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. Last Updated: 07/27/2016

Palestinian Celebrations Create Chaos

GAZA -- Palestinians continued to celebrate a new sense of freedom on Tuesday, pouring across the temporarily open border with Egypt and through the abandoned Israeli settlements.

Palestinian President Mahmoud Abbas, in a televised speech on Tuesday evening, urged his countrymen to "create a model and civilized Gaza," but also vowed to restore order, beginning with small militant groups aligned with his own Fatah movement. "We are not going to tolerate chaos after today," he pledged.

But on Tuesday there was chaos aplenty, with thousands of Palestinians rushing across the border to Egypt to shop, while thousands of others continued their active salvaging of saleable or usable materials from the 21 former Israeli settlements. In some places, Palestinians looted the greenhouses that were bought for their use by American philanthropists, taking nylon tarpaulins, irrigation hoses and electrical equipment.

Palestinian security forces deployed around the greenhouses said they were hopelessly outnumbered by the looters.

"We need at least another 70 soldiers. This is just a joke," Taysir Haddad, one of 22 security guards assigned to Neve Dekalim, told The Associated Press. "We've tried to stop as many people as we can, but they're like locusts."

He said about 80 percent of the greenhouses were still intact, but looters walked off with lighting fixtures, cables and wires despite the police presence.

Ahmed Qurei, the Palestinian prime minister, toured Neve Dekalim and implored Palestinians to leave the greenhouses alone. "These greenhouses are for the Palestinian people," he said. "We don't want anyone to touch or harm anything that can be useful for our people."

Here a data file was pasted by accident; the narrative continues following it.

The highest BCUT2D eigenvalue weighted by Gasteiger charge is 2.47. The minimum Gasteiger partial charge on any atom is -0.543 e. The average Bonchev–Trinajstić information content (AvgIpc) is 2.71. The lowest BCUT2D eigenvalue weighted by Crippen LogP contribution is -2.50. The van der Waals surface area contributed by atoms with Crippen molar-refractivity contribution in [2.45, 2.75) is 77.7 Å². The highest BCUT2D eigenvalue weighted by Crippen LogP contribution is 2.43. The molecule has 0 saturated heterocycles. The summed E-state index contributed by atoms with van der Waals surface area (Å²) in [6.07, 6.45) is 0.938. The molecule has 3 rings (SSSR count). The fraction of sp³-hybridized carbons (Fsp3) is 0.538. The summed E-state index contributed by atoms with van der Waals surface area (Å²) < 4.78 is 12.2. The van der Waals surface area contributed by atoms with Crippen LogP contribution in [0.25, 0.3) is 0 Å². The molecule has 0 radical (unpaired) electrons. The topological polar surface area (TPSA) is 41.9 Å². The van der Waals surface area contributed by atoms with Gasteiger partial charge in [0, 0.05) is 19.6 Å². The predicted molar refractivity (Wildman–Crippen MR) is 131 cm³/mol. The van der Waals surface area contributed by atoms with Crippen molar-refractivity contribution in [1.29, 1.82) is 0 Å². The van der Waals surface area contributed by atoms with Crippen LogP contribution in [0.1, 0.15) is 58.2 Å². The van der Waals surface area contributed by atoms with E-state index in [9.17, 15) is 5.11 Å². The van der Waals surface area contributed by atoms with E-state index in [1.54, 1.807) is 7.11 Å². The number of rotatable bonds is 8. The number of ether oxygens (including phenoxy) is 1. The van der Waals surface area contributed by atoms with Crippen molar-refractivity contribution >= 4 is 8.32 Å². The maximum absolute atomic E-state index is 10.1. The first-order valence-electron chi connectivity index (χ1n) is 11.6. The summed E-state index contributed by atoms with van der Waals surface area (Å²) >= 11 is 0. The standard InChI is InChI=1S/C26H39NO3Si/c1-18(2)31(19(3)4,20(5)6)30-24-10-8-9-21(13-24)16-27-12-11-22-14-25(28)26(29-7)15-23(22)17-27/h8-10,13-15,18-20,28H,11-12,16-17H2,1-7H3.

For a second day, Egyptian border guards looked the other way as Palestinians crossed the fences into Egypt through the Philadelphi route, which had been patrolled by the Israeli army until early Monday.

Egypt had promised to keep the border secure, but instead has allowed Palestinians a kind of holiday, to last until Thursday or Friday, to visit. Thousands of Palestinians crossed to visit friends in Cairo and El Arish, about 40 kilometers from the border, to buy cheaper cigarettes, food, gasoline and medicines, while hundreds of Egyptians came to Gaza.

The Palestinians, who have been able to leave Gaza only with great difficulty in the past, visited seaside restaurants, looked for relatives and stocked up on household items. One man even bought two sheep, saying they were half the price of the sheep in Gaza. Taxi fares from Rafah to El Arish nearly doubled during the day, to about $70.

The Hamas militant group had a celebratory rally on Tuesday night in Gaza City, with its leaders hailing the Israeli withdrawal, which they credit to the resistance of Palestinians like themselves, not to negotiations. But there was no visible display of weapons.

The jubilation is necessary and important, said Ziad Abu Amr, a Palestinian legislator from Gaza. "But soon Palestinians will realize that this improvement may not make a major difference in their lives or in the prospect of an independent Palestinian state," he added. "Then the situation will look gloomier."